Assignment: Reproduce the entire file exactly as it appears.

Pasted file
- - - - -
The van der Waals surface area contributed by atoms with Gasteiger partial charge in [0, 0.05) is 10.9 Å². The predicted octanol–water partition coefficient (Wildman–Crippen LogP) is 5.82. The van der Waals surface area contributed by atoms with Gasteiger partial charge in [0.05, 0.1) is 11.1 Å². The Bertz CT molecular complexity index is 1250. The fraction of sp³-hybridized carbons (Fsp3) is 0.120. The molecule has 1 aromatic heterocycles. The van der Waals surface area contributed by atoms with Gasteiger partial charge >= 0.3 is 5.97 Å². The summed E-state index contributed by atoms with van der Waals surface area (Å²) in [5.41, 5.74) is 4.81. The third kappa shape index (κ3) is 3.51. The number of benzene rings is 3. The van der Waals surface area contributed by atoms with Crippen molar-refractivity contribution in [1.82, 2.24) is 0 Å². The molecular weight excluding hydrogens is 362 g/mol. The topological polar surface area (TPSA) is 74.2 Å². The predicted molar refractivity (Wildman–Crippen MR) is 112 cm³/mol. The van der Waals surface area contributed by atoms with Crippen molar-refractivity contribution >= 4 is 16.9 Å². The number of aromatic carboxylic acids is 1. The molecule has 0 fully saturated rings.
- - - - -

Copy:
The van der Waals surface area contributed by atoms with Gasteiger partial charge in [0, 0.05) is 10.9 Å². The predicted octanol–water partition coefficient (Wildman–Crippen LogP) is 5.82. The van der Waals surface area contributed by atoms with Gasteiger partial charge in [0.05, 0.1) is 11.1 Å². The Bertz CT molecular complexity index is 1250. The fraction of sp³-hybridized carbons (Fsp3) is 0.120. The molecule has 1 aromatic heterocycles. The van der Waals surface area contributed by atoms with Gasteiger partial charge >= 0.3 is 5.97 Å². The summed E-state index contributed by atoms with van der Waals surface area (Å²) in [5.41, 5.74) is 4.81. The third kappa shape index (κ3) is 3.51. The number of benzene rings is 3. The van der Waals surface area contributed by atoms with Crippen molar-refractivity contribution in [1.82, 2.24) is 0 Å². The molecular weight excluding hydrogens is 362 g/mol. The topological polar surface area (TPSA) is 74.2 Å². The predicted molar refractivity (Wildman–Crippen MR) is 112 cm³/mol. The van der Waals surface area contributed by atoms with Crippen molar-refractivity contribution >= 4 is 16.9 Å². The number of aromatic carboxylic acids is 1. The molecule has 0 fully saturated rings.